Two Beautiful Squirrels (Callosciurus prevostii, C. finlaysonii)
Well, mammals, we made it! Mammal Number 365 is here, with his buddy Number 364, ready to meet you and celebrate a year’s worth of Daily Mammals, completed on average once every four days, which doesn’t sound too bad, until you do the math and realize that at that rate, it will take me an additional 52 years to draw all the mammal species. In 52 years, I’ll be 85. Will you still be visiting my website? I hope so! (Will there still be websites?)
Thank you for visiting and meeting my mammals, even if I am a little slow in getting them to you. I appreciate every one of you wonderful viewers and readers, whether you post comments or not, whether you come once or every day, whether you’re related to me or a stranger. Thank you! This project is rewarding on its own, but it’s even better with company. Thank you, especially, for sticking with me through the long hiatuses.
I write today’s post from my bed, where I’m hopped up on oxycodone for my broken calcaneus. I don’t have my mammal books in here, so this entry will be a tad thin on facts. When I called these squirrels beautiful, I wasn’t bragging about my drawing. The Latin name of their genus, Callosciurus, means “beautiful squirrels,” and each species in this genus has striking colors or markings, like these two. Both of these species live in Thailand. Prevost’s squirrel also calls Brunei, Indonesia, and Malaysia home, while Finlayson’s hangs out in Cambodia, Laos (which is officially called Lao People’s Democratic Republic), Myanmar, and Vietnam.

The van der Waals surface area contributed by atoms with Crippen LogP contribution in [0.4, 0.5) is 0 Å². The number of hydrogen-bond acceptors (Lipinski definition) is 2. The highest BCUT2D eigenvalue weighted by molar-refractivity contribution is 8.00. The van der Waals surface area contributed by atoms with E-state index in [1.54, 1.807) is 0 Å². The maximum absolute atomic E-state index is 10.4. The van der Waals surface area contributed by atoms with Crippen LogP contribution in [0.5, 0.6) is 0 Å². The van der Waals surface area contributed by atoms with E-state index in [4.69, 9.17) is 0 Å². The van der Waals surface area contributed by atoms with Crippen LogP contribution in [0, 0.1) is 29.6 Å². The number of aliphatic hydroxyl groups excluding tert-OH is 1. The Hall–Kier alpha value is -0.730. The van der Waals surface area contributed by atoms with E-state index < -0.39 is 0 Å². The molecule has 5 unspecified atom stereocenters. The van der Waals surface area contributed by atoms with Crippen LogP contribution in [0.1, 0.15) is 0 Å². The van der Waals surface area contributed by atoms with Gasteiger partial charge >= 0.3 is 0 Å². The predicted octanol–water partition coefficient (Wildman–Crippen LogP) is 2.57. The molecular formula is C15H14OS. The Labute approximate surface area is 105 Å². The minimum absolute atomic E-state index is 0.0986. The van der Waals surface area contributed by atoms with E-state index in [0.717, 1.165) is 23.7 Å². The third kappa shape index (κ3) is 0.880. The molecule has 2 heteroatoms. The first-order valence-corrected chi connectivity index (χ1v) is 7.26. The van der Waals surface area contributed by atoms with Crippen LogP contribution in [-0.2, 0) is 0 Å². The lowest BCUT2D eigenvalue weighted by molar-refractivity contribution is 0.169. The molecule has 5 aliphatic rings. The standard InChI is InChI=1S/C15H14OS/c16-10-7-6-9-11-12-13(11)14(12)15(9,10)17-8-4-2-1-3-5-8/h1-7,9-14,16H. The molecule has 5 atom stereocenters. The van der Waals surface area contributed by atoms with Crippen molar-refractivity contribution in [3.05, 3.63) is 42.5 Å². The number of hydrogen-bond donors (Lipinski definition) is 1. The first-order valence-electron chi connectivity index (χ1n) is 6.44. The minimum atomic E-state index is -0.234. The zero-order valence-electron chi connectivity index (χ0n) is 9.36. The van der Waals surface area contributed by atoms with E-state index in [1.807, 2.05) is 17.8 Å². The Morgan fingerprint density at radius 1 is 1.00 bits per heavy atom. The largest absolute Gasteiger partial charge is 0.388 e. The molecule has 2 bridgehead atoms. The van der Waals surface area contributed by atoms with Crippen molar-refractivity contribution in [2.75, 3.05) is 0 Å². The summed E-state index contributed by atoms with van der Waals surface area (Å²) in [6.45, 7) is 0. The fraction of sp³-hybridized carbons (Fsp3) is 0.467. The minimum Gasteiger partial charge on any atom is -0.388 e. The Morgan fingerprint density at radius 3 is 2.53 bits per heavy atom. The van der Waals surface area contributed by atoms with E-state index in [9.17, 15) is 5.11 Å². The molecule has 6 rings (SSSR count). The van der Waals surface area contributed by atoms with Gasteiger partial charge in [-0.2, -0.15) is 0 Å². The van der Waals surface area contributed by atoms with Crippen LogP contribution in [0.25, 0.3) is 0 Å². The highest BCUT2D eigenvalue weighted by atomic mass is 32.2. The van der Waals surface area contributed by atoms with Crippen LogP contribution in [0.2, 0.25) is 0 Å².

Florent Prévost, whose name one of these squirrels bears, was a French naturalist and artist, and George Finlayson, namesake of the other squirrel, was a Scottish naturalist and surgeon. I’ve recently started looking up some of these mammals’ names in the Eponym Dictionary of Mammals, or rather its Google Books preview. It’s a new book, out in 2009, and it costs $65, which is not in my budget right now. My public library doesn’t have it, but it does have a copy of my other favorite resource for learning about the names of mammals, A.F. Gotch’s Mammals: Their Latin Names Explained. That one is from 1979 and is out of print. I know I’ve mentioned it several times on this site, and I check it out from the library every now and then.